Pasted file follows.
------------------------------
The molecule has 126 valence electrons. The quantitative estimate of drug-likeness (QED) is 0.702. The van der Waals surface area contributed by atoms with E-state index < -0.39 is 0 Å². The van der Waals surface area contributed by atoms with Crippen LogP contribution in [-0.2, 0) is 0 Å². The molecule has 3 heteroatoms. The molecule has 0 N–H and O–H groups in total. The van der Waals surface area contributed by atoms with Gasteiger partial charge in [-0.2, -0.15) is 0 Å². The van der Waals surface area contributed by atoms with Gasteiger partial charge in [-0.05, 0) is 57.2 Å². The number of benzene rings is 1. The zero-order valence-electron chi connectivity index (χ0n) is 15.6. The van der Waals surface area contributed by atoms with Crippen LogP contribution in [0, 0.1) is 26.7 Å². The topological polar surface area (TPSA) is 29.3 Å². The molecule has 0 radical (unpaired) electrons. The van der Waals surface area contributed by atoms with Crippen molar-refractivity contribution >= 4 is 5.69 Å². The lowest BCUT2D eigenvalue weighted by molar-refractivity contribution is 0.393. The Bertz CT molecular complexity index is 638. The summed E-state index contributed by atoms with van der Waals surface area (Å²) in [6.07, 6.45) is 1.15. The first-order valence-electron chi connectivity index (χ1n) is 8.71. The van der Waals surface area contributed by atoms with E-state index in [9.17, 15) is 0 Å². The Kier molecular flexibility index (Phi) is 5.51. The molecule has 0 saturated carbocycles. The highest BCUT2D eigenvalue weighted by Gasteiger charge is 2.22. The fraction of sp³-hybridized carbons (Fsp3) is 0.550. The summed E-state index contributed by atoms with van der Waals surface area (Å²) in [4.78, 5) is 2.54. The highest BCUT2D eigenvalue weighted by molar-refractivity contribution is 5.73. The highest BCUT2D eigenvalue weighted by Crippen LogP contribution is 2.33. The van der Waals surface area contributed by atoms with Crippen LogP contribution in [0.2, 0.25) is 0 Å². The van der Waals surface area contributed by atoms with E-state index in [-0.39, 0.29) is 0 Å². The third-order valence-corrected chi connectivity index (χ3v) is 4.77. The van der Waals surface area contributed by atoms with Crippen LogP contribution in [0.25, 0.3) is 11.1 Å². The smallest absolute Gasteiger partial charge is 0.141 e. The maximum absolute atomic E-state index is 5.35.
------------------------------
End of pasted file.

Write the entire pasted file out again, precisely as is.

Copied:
The molecule has 126 valence electrons. The quantitative estimate of drug-likeness (QED) is 0.702. The van der Waals surface area contributed by atoms with E-state index < -0.39 is 0 Å². The van der Waals surface area contributed by atoms with Crippen LogP contribution in [-0.2, 0) is 0 Å². The molecule has 3 heteroatoms. The molecule has 0 N–H and O–H groups in total. The van der Waals surface area contributed by atoms with Gasteiger partial charge in [-0.2, -0.15) is 0 Å². The van der Waals surface area contributed by atoms with Gasteiger partial charge in [-0.05, 0) is 57.2 Å². The number of benzene rings is 1. The zero-order valence-electron chi connectivity index (χ0n) is 15.6. The van der Waals surface area contributed by atoms with Crippen LogP contribution in [0, 0.1) is 26.7 Å². The topological polar surface area (TPSA) is 29.3 Å². The molecule has 0 radical (unpaired) electrons. The van der Waals surface area contributed by atoms with Crippen molar-refractivity contribution >= 4 is 5.69 Å². The lowest BCUT2D eigenvalue weighted by molar-refractivity contribution is 0.393. The Bertz CT molecular complexity index is 638. The summed E-state index contributed by atoms with van der Waals surface area (Å²) in [6.07, 6.45) is 1.15. The first-order valence-electron chi connectivity index (χ1n) is 8.71. The van der Waals surface area contributed by atoms with E-state index in [9.17, 15) is 0 Å². The Kier molecular flexibility index (Phi) is 5.51. The molecule has 0 saturated carbocycles. The highest BCUT2D eigenvalue weighted by Gasteiger charge is 2.22. The fraction of sp³-hybridized carbons (Fsp3) is 0.550. The summed E-state index contributed by atoms with van der Waals surface area (Å²) in [4.78, 5) is 2.54. The highest BCUT2D eigenvalue weighted by molar-refractivity contribution is 5.73. The highest BCUT2D eigenvalue weighted by Crippen LogP contribution is 2.33. The van der Waals surface area contributed by atoms with Crippen LogP contribution in [0.2, 0.25) is 0 Å². The van der Waals surface area contributed by atoms with E-state index in [-0.39, 0.29) is 0 Å². The third-order valence-corrected chi connectivity index (χ3v) is 4.77. The van der Waals surface area contributed by atoms with Crippen LogP contribution in [0.25, 0.3) is 11.1 Å². The smallest absolute Gasteiger partial charge is 0.141 e. The maximum absolute atomic E-state index is 5.35.